Chicks Climbing to the rescue. What better place than Red Rocks, Nevada -my favorite venue, where I was schooled over twelve years ago on how to follow, how to lead and how to race back down the canyon at sunset to the car in order to avoid a ticket? As I packed my bags for the Chicks Climbing clinic, any trepidation I had about being older, being out of shape, about not being a rock climber started to fade away. My new harness, new helmet and new shoes were testament to my renewed commitment, my old, trusted gear was a reminder of who I wanted to be again. I was ready for the harsh reality that bruises were coming to my knees, my shins and my ego. I didn’t care. I just wanted to tie in (providing I could remember how) and climb.

Everything was going to be great -that was my initial feeling as soon as I sat down with our group and our Girly Guides at the camp site near Red Rocks. And it was great. I couldn’t have asked for a better, more supportive, loud mouthed group of climbing chicks. All of them inspired me. Kitty and Dawn were amazing. Not only did they offer encouragement and coaching, they were remarkable in their ability to understand just how best to give each individual climber feedback in a way that was meaningful to her. We were not there to be hauled up the cliff by expert guides, we were there to be taught technique, safety, respect for our sport and its ethics. Each day was thoughtfully planned to build our skills and boost our confidence on the rock.

I am sure that every one of us grew as climbers, and I know that I will hear a no-nonsense, South Carolinian accented voice in my ear, urging me to take on the hard challenges and climb on every time I rope up from here on out.

Thanks for sharing Anne, it’s so great to hear your story and share it here 🙂

And of course thank you to our dear friends at the Outdoor Women’s Alliance for the big feature. We love to support their mission of promoting outdoor education and opportunities for all women in the great outdoors! (Outdoor Women’s Alliance Twitter, Outdoor Women’s Alliance Facebook)

Go Camping with Marmot!

image

Go camping with Marmot!  Marmot and Chicks is having a contest. The winner will win the following gear.
Eiger 35 (or we can make it a Diva 35 if you’d like)

Limelight 2P Tent

Trestles 30 Sleeping Bag

Entries will be received in Twitter format.  Details to follow.

Update! Congratulations to Carrie Thompson who was the winner in our Go Camping With Marmot contest!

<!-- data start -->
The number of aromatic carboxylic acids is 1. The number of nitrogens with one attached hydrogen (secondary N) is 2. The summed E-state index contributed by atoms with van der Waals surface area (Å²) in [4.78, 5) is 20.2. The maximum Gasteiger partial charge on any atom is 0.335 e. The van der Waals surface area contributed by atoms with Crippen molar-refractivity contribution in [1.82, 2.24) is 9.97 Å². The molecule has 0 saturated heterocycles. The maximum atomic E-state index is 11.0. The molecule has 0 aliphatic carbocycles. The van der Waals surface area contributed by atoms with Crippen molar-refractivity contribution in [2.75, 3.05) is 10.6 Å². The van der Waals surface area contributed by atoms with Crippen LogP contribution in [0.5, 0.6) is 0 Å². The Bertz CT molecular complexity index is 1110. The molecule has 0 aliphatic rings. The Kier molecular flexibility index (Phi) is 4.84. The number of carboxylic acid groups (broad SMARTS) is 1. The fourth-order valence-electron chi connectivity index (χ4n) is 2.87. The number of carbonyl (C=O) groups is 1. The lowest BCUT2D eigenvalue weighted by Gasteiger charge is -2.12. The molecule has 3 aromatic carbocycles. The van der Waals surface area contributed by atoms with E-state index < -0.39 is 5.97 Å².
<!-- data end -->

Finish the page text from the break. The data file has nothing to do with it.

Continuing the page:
Here is her winning entry: “Gravity pulls Babies from my womb, wrinkles my eyes, breasts from youth.Yet my spirit rises, smile emerges,legs step higher in spite of you.”

You Tube – NBC Today Show

Chicks on the Today Show

Chicks on the Today Show

Watch Chicks with Picks on YouTube. The NBC Today Show and Nightly News: featuring an interveiw with Chicks alumni Amy Boebel.  Learn what ice climbing has done to help this cancer survivor overcome her fears and embrace life with new a passion.

Mt. Everest Mind Camp Interview

Kim Reynolds

Kim Reynolds

I want to share a recent interview posted on The Mt. Everest Mind Camp website, which was founded with a simple yet powerful mission: to inspire people to take conscious & empowered action to achieve their personal & professional goals. I am honored to be chosen as their featured guest for June and have the opportunity to share my passions.
Life is full!  Happy Summer, Kim

The Mt. Everest Mind Camp:
Our Number One Goal is to inspire YOU to take conscious and empowered action to achieve your personal and professional goals.

To get started, we suggest you ask yourself the following questions.
Commitment: Is your goal tangible and specific?
Development: Will the journey to achieving your goal require you to grow as a person?
Integration: How will achieving your own goals help your friends, family, or community?

To learn how the worlds most accomplished mountaineers, philanthropists and self development leaders found their own answers to these same questions, visit our monthly Featured Guest page.

NBC Weekend Show

Chicks on the NBC Weekend Show

Chicks on the NBC Weekend Show

Check us out on the NBC Weekend Show!  Click Here